Jack White launches a multimedia website to showcase 20 years of art and design work

Jack’s furniture and upholstery projects include an office chair restored in 2014 for Woodland Studios owners Gillian Welch and David Rawlings; a sofa for Ram Phillips Recording studio; a Warrior Chair for the showroom of Warstic, a company he co-owns that makes baseball bats; the Aluminium Chair Set he created during lockdown; and the Triple 78 Chair that pays tribute to the structure of Third Man Records.

Elsewhere, along with various photographs and films, the site presents handmade show posters and flyers from 1997-2001, cover art from The White Stripes, plus iconic album covers and posters. Viewers will also learn of his work with Third Man Hardware, as well as his custom-designed guitars, drum kits and various other instruments and hardware. Not to mention his sculpting pieces such as Dog House (1995) and Machine Gun Fan (1997), the latter designed by Jack in his Detroit studio and still in use today at Third Man Upholstery studio.

“To work with Jack White, to watch him work at anything… is to witness the mind of an artist as it explores and problem solves,” says Third Man’s Ben Blackwell in the release. “In carpentry and interior design, being in Jack’s presence during the ideation process, the hypotheticals and head tilting, can be both inspiring and maddening. There’s no reason a building needs to have acoustical tiles, tin ceilings or shiny yellow floors. But that’s not the point. The point is to make something beautiful. Any myrmidon can buy a building and start running a business selling chicken feet, but to take an empty space, to envision what you’d like it to look like, not just visually, but spatially, texturally, experientially, and design into that vision, making and taking the occasional left turns, keeping architects and contractors on their toes and folks like myself, who have to find the kind way to say ‘No Jack, I don’t think a fog machine would be a good idea for the pressing plant.’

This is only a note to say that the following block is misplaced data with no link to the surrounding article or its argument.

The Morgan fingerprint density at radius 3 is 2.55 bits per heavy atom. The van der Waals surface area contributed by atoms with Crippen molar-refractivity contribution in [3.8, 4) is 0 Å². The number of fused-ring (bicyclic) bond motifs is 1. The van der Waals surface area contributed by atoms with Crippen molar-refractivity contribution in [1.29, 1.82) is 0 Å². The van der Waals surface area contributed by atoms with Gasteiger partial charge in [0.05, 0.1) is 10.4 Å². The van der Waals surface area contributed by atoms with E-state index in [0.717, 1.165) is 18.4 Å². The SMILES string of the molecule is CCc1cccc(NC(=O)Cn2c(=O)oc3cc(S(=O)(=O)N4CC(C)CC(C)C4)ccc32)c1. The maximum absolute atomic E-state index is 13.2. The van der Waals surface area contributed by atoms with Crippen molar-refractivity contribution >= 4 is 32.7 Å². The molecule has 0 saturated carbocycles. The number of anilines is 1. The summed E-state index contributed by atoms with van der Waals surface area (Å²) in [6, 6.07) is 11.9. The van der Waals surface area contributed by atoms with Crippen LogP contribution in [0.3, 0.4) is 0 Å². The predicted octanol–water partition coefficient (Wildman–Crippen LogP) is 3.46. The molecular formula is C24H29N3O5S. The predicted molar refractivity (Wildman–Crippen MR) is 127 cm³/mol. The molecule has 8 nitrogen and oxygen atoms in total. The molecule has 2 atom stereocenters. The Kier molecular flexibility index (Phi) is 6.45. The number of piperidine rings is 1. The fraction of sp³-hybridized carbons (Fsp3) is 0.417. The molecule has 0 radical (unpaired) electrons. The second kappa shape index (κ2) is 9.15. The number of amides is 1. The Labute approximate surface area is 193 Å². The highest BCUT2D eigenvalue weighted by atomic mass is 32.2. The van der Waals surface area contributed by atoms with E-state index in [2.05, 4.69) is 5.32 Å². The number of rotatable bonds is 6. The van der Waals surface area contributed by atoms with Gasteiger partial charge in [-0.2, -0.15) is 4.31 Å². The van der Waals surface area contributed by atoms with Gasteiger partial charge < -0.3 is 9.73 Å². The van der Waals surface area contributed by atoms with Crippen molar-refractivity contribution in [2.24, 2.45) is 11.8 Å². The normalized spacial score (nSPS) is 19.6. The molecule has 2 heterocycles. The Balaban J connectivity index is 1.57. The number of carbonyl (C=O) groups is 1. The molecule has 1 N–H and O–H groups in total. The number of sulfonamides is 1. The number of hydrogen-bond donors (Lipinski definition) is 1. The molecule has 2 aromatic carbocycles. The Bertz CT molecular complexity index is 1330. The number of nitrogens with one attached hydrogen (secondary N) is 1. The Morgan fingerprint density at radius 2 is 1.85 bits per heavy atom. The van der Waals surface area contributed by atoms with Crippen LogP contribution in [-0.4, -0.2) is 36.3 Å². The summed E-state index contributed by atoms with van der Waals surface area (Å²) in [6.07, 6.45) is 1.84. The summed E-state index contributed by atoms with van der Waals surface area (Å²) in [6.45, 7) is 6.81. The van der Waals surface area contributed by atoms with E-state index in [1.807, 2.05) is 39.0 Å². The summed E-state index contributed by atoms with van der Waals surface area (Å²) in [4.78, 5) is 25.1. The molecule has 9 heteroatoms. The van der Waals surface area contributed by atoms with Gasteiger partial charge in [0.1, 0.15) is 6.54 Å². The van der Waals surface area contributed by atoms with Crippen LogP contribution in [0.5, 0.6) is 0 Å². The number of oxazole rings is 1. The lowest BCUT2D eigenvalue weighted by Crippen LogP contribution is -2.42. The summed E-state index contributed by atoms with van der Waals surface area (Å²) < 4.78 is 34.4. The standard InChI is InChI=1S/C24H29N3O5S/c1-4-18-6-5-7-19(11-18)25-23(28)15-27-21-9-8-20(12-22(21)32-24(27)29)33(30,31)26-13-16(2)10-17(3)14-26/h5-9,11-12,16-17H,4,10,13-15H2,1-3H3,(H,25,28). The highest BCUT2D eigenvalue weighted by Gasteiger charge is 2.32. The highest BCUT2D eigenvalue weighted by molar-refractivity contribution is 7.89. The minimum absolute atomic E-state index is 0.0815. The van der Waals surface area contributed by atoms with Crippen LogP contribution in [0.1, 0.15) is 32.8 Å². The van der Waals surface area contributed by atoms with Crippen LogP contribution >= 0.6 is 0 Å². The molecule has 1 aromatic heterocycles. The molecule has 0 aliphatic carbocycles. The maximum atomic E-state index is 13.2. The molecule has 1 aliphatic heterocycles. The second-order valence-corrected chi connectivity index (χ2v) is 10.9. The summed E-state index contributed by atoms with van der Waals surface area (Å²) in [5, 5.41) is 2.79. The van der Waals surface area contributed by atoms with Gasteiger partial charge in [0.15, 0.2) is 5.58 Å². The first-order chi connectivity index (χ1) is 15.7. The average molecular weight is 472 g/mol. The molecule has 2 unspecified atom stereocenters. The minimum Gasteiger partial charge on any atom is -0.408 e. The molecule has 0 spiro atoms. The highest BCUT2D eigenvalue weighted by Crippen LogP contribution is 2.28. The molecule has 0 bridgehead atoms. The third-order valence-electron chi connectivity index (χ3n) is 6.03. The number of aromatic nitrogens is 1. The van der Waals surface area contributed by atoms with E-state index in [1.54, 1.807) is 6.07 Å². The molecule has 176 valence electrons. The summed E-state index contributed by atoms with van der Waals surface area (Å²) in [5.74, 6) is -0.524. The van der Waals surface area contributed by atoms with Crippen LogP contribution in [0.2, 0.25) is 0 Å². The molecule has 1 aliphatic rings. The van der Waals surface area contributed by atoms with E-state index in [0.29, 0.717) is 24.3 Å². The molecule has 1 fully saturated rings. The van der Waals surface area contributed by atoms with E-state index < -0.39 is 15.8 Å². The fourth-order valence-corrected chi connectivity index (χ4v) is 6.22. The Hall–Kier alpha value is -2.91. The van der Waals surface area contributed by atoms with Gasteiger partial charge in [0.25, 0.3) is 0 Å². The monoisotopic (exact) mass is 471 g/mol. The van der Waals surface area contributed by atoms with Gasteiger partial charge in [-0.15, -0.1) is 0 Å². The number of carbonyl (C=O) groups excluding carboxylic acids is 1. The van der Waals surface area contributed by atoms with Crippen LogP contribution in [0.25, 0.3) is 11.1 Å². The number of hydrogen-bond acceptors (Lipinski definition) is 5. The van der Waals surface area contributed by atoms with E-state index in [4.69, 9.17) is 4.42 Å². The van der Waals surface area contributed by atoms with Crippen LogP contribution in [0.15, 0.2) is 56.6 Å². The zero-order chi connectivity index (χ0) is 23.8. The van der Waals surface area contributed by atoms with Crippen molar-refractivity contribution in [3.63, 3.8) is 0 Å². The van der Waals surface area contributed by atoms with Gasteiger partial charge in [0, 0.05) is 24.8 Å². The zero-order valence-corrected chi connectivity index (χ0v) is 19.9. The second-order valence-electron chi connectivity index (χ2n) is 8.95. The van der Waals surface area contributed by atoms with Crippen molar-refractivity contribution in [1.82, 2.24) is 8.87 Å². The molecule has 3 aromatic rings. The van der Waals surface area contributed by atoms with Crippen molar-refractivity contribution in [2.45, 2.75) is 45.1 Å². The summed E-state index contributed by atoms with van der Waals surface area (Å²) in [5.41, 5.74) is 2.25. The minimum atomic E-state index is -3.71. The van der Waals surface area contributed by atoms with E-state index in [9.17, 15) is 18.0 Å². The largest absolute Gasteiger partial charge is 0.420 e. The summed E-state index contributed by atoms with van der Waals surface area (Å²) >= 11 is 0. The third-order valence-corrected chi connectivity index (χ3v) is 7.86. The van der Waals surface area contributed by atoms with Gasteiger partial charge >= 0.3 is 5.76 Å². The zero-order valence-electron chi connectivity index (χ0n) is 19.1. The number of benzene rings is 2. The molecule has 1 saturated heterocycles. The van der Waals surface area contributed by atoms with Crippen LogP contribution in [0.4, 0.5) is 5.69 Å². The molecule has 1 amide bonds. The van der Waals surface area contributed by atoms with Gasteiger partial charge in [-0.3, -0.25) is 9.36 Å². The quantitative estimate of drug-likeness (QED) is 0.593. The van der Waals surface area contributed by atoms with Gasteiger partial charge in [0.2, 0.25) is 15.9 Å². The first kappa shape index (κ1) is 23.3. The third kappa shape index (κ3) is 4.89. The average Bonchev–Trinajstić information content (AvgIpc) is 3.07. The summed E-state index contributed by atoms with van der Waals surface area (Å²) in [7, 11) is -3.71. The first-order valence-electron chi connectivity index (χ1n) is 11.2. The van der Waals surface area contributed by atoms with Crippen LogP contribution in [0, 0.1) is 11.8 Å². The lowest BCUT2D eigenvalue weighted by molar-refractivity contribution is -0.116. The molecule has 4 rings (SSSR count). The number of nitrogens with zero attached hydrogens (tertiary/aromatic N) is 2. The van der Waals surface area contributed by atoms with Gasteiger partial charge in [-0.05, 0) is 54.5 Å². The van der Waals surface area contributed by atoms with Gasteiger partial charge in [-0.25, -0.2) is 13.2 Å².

“And then to hear him explain it, with a viewing window, the public looking in, tight spotlights over each individual record press, calling the beauty and the cinematic quality he wants to highlight in this situation… most of the time I find myself saying ‘When you put it that way, it does sound pretty impressive.’”

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